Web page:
Abu Dhabi, UAEWednesday 12 August 2020

UAE partners with Chinese tech firm to build smart homes

Emaar, the Dubai property developer, has announced that it will work with China's Xiaomi

Dr Ahmed Shuhaiber, assistant professor at Zayed University’s College of Technological Innovation in Abu Dhabi. Khushnum Bhandari / The National
Dr Ahmed Shuhaiber, assistant professor at Zayed University’s College of Technological Innovation in Abu Dhabi. Khushnum Bhandari / The National

Picture the scene. As you arrive home, your front door instantly recognises you and obligingly swings open.

Then your lights turn on automatically as you make your way to the kitchen. There, the kettle is already boiling.

Moments later, as you make your way through to the living room, the television turns on and switches itself to your favourite channel. The room’s air conditioning has already reached your preferred temperature.

Much of this might sound like science fiction, but it could all soon become standard in homes across the UAE.

Emaar, the Dubai property developer, has announced a partnership with Xiaomi, a Chinese technology company, to incorporate smart devices throughout its new housing estates.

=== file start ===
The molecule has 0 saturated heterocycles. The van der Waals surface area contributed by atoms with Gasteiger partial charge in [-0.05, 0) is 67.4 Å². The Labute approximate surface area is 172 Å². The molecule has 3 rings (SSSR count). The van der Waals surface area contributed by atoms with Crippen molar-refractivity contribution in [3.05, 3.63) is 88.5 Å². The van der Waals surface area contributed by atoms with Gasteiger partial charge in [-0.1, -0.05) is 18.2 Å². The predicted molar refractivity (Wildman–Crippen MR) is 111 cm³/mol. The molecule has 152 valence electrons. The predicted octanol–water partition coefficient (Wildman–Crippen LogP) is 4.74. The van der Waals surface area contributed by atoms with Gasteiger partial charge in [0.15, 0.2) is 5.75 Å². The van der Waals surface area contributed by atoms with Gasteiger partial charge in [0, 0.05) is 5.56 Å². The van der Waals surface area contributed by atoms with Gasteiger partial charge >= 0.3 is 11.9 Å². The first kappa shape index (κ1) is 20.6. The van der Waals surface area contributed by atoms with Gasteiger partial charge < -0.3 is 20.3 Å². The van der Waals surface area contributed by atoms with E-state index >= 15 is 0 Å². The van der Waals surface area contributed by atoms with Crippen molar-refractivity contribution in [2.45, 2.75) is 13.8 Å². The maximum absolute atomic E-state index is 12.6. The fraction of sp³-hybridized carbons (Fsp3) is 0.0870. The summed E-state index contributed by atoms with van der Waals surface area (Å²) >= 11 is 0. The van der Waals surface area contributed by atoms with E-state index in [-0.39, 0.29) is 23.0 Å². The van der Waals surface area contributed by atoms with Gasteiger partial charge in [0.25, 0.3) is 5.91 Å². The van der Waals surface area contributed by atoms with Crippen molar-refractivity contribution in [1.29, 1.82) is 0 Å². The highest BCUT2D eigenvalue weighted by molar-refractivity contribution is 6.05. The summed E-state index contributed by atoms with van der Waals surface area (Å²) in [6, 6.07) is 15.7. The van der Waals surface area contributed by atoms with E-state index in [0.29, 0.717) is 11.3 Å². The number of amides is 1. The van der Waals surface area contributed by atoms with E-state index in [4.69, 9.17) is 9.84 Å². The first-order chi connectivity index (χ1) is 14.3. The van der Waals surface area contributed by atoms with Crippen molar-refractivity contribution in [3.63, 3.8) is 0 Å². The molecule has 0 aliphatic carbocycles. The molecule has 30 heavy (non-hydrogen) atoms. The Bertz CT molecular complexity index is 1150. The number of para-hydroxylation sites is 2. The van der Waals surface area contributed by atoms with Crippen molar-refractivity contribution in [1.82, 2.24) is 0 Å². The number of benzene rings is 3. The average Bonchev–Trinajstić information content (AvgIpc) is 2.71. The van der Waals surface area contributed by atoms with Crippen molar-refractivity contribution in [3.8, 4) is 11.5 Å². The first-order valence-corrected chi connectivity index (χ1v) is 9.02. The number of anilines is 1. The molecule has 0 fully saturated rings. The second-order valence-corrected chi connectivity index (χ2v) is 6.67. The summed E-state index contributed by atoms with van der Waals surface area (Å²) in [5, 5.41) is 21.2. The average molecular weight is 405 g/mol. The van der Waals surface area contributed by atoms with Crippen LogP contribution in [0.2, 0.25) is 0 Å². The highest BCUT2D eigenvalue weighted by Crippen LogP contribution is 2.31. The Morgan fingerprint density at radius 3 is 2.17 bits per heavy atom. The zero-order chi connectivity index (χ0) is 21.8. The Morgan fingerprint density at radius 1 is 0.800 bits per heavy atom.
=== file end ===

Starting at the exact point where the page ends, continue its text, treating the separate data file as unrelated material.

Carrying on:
If we are about to compare risk and enjoyment, I feel like people are feeling they’re having more fun with the technology than they are aware of the risk

Dr Shuhaiber

Other developers are also looking at how they can best harness the potential of high-tech homes.

Emaar’s new ‘smart home’ developments, to be launched later this year, will have a series of built-in features enabled by artificial intelligence.

The aim, according to the developer, is to ensure all its future properties “meet the demands of tomorrow’s customers”.

Smart home technology describes devices and appliances that are connected to a network – most commonly the internet – which enable them to be controlled remotely via an app, through sensors or by communication with other smart technology.

But Dr Ahmed Shuhaiber, an assistant professor at Zayed University’s College of Technological Innovation, said technology considered ‘smart’ today may well be obsolete by tomorrow, with the next generation of smart homes including far more sophisticated features.

While many modern TVs are marketed as ‘smart’ because of their ability to connect to Netflix or YouTube, Dr Shuhaiber, who has dedicated years to researching smart technology, said he believed this was inaccurate.